A little over two years down the line the 28-year-old has barely had an opportunity to pursue that dream, with his England one-day commitments and injury restricting his County Championship opportunities to just six games for Yorkshire.
The 2018 season, however, could be the year when Willey dares to dream again as he looks to secure a significant role in Yorkshire’s four-day plans.
After a winter that has seen him hone further his white-ball skills for both England and in the Big Bash with Perth Scorchers, the former Northamptonshire all-rounder is available for 12 of the county’s 14 four-day games.
Yorkshire team-mate Adil Rashid, along with England colleague Alex Hales, recently caused a stir when opting to sit out red-ball cricket for the foreseeable future in order to concentrate solely on their white-ball game. But Willey remains keen to develop himself as a true ‘all-rounder’.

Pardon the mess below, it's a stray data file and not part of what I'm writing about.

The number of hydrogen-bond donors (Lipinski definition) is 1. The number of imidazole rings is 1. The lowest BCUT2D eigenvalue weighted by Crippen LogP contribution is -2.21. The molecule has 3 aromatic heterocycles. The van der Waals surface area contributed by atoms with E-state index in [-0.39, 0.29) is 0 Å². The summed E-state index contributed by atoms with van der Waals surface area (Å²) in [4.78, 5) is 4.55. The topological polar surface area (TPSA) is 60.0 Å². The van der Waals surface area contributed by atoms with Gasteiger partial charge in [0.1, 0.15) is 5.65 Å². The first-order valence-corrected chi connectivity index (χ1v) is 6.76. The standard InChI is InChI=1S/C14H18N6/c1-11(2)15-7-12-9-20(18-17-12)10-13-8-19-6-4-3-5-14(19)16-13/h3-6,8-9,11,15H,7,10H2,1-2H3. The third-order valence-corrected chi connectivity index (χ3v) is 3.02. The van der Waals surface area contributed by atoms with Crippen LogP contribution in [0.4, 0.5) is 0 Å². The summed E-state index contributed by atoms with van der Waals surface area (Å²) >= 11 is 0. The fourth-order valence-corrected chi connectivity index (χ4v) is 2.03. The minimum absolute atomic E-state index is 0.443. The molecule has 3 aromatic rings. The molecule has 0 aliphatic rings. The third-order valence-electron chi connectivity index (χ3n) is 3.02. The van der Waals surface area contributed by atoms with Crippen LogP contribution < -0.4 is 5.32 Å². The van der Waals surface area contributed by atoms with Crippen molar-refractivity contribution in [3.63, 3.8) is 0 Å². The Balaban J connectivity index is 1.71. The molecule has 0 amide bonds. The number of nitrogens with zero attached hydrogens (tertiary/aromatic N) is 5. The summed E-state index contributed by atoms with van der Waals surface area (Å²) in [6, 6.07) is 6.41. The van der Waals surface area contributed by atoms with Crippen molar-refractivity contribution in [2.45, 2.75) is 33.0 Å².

Therefore he is hoping to give Yorkshire first-team coach Andrew Gale a selection headache when it comes to choosing his starting XI for the opening Championship encounter at Headingley on April 13 against Essex.
“I’ve not played a great deal of red-ball cricket for Yorkshire because I’ve been either playing for England or due to injuries,” said Willey.
“But this year I’m available for 12 Championship games, which is exciting for me. Hopefully I can play in a lot of those and make some good contributions.
“I don’t think anyone is guaranteed to be on that teamsheet for the first game, so everyone is pushing hard. Hopefully I have put my name in the shop window.”
The retirement of Ryan Sidebottom at the end of last season gives Willey further cause to believe that this season is the best opportunity he will ever have to further his aim of being a quality red-ball operator, adding to the white-ball skills where he has made his name in both domestic and international cricket.
Being a left-arm seamer like Sidebottom, Willey hopes he can prove an ideal replacement.
“With Sid finishing and me also being a left-armer I can offer a different angle and am a different type of bowler,” added Willey. “Ultimately you need 20 wickets to win games in four-day cricket.”